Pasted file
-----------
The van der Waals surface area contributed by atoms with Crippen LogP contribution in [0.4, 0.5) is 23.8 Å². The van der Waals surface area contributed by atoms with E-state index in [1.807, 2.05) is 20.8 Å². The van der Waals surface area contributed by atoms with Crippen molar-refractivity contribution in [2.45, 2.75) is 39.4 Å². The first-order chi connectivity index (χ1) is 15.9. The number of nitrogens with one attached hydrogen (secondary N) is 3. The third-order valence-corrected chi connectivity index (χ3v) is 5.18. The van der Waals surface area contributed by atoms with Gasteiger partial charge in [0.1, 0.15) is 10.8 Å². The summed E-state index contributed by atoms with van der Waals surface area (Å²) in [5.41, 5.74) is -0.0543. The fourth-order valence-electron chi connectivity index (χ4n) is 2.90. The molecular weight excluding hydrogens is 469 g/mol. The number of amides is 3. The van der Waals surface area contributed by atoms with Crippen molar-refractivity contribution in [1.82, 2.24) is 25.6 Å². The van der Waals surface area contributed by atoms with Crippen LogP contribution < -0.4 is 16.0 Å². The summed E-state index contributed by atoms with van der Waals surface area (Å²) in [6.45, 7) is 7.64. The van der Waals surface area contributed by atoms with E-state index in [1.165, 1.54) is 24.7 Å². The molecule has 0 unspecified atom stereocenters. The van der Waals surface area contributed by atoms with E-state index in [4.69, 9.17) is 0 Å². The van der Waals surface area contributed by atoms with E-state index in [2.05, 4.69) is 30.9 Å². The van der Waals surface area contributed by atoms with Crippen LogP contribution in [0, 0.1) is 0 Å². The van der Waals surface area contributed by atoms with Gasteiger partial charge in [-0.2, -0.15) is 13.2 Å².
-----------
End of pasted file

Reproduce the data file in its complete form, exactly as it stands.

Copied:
The van der Waals surface area contributed by atoms with Crippen LogP contribution in [0.4, 0.5) is 23.8 Å². The van der Waals surface area contributed by atoms with E-state index in [1.807, 2.05) is 20.8 Å². The van der Waals surface area contributed by atoms with Crippen molar-refractivity contribution in [2.45, 2.75) is 39.4 Å². The first-order chi connectivity index (χ1) is 15.9. The number of nitrogens with one attached hydrogen (secondary N) is 3. The third-order valence-corrected chi connectivity index (χ3v) is 5.18. The van der Waals surface area contributed by atoms with Gasteiger partial charge in [0.1, 0.15) is 10.8 Å². The summed E-state index contributed by atoms with van der Waals surface area (Å²) in [5.41, 5.74) is -0.0543. The fourth-order valence-electron chi connectivity index (χ4n) is 2.90. The molecular weight excluding hydrogens is 469 g/mol. The number of amides is 3. The van der Waals surface area contributed by atoms with Crippen molar-refractivity contribution in [1.82, 2.24) is 25.6 Å². The van der Waals surface area contributed by atoms with Crippen LogP contribution < -0.4 is 16.0 Å². The summed E-state index contributed by atoms with van der Waals surface area (Å²) in [6.45, 7) is 7.64. The van der Waals surface area contributed by atoms with E-state index in [1.165, 1.54) is 24.7 Å². The molecule has 0 unspecified atom stereocenters. The van der Waals surface area contributed by atoms with E-state index in [4.69, 9.17) is 0 Å². The van der Waals surface area contributed by atoms with E-state index in [2.05, 4.69) is 30.9 Å². The van der Waals surface area contributed by atoms with Crippen LogP contribution in [0, 0.1) is 0 Å². The van der Waals surface area contributed by atoms with Gasteiger partial charge in [-0.2, -0.15) is 13.2 Å².